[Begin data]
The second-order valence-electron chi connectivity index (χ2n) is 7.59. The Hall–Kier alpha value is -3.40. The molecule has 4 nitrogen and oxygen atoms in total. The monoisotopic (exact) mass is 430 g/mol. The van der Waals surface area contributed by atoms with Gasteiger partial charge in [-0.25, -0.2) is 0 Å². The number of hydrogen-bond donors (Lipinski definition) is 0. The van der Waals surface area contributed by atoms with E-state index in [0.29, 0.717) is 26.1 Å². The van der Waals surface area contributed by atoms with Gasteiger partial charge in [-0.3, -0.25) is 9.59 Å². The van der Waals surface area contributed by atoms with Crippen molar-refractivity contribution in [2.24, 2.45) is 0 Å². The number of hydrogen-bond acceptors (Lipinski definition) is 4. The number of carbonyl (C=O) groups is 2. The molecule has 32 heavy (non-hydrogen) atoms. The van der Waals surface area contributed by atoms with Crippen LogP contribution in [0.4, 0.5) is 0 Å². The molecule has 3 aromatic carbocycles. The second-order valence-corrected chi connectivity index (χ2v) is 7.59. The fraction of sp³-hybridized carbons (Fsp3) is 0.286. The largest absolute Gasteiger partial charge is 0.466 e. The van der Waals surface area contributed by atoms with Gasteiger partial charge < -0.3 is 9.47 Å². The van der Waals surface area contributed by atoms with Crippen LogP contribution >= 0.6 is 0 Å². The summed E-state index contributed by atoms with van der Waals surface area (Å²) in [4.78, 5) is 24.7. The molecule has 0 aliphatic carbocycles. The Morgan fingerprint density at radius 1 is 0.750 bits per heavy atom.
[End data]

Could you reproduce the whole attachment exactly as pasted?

The second-order valence-electron chi connectivity index (χ2n) is 7.59. The Hall–Kier alpha value is -3.40. The molecule has 4 nitrogen and oxygen atoms in total. The monoisotopic (exact) mass is 430 g/mol. The van der Waals surface area contributed by atoms with Gasteiger partial charge in [-0.25, -0.2) is 0 Å². The number of hydrogen-bond donors (Lipinski definition) is 0. The van der Waals surface area contributed by atoms with E-state index in [0.29, 0.717) is 26.1 Å². The van der Waals surface area contributed by atoms with Gasteiger partial charge in [-0.3, -0.25) is 9.59 Å². The van der Waals surface area contributed by atoms with Crippen molar-refractivity contribution in [2.24, 2.45) is 0 Å². The number of hydrogen-bond acceptors (Lipinski definition) is 4. The number of carbonyl (C=O) groups is 2. The molecule has 32 heavy (non-hydrogen) atoms. The van der Waals surface area contributed by atoms with Crippen LogP contribution in [0.4, 0.5) is 0 Å². The molecule has 3 aromatic carbocycles. The second-order valence-corrected chi connectivity index (χ2v) is 7.59. The fraction of sp³-hybridized carbons (Fsp3) is 0.286. The largest absolute Gasteiger partial charge is 0.466 e. The van der Waals surface area contributed by atoms with Gasteiger partial charge < -0.3 is 9.47 Å². The van der Waals surface area contributed by atoms with Crippen LogP contribution >= 0.6 is 0 Å². The summed E-state index contributed by atoms with van der Waals surface area (Å²) in [4.78, 5) is 24.7. The molecule has 0 aliphatic carbocycles. The Morgan fingerprint density at radius 1 is 0.750 bits per heavy atom.